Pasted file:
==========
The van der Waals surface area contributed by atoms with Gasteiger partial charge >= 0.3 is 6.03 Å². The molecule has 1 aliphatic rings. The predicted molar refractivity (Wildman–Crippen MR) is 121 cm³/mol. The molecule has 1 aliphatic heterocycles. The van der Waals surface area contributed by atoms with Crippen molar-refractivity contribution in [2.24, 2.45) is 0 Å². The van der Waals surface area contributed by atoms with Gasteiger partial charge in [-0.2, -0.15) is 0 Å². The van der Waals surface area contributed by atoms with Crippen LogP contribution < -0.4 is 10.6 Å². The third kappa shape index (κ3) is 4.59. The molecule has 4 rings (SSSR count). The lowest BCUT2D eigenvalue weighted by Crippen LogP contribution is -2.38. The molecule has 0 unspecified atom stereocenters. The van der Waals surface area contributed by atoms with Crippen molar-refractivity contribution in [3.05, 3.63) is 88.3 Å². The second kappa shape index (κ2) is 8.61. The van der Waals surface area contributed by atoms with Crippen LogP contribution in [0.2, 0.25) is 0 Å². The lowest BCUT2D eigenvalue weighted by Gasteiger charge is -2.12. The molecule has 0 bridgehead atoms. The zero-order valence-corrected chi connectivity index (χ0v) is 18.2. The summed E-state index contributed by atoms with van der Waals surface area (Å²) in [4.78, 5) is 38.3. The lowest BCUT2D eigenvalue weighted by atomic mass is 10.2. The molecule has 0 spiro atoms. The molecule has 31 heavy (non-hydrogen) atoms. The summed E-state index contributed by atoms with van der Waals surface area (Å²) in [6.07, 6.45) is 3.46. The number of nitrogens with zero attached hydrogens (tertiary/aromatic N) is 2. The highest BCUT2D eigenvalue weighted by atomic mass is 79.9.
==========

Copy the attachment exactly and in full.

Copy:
The van der Waals surface area contributed by atoms with Gasteiger partial charge >= 0.3 is 6.03 Å². The molecule has 1 aliphatic rings. The predicted molar refractivity (Wildman–Crippen MR) is 121 cm³/mol. The molecule has 1 aliphatic heterocycles. The van der Waals surface area contributed by atoms with Crippen molar-refractivity contribution in [2.24, 2.45) is 0 Å². The van der Waals surface area contributed by atoms with Gasteiger partial charge in [-0.2, -0.15) is 0 Å². The van der Waals surface area contributed by atoms with Crippen LogP contribution < -0.4 is 10.6 Å². The third kappa shape index (κ3) is 4.59. The molecule has 4 rings (SSSR count). The lowest BCUT2D eigenvalue weighted by Crippen LogP contribution is -2.38. The molecule has 0 unspecified atom stereocenters. The van der Waals surface area contributed by atoms with Crippen molar-refractivity contribution in [3.05, 3.63) is 88.3 Å². The second kappa shape index (κ2) is 8.61. The van der Waals surface area contributed by atoms with Crippen LogP contribution in [0.2, 0.25) is 0 Å². The lowest BCUT2D eigenvalue weighted by Gasteiger charge is -2.12. The molecule has 0 bridgehead atoms. The zero-order valence-corrected chi connectivity index (χ0v) is 18.2. The summed E-state index contributed by atoms with van der Waals surface area (Å²) in [4.78, 5) is 38.3. The lowest BCUT2D eigenvalue weighted by atomic mass is 10.2. The molecule has 0 spiro atoms. The molecule has 31 heavy (non-hydrogen) atoms. The summed E-state index contributed by atoms with van der Waals surface area (Å²) in [6.07, 6.45) is 3.46. The number of nitrogens with zero attached hydrogens (tertiary/aromatic N) is 2. The highest BCUT2D eigenvalue weighted by atomic mass is 79.9.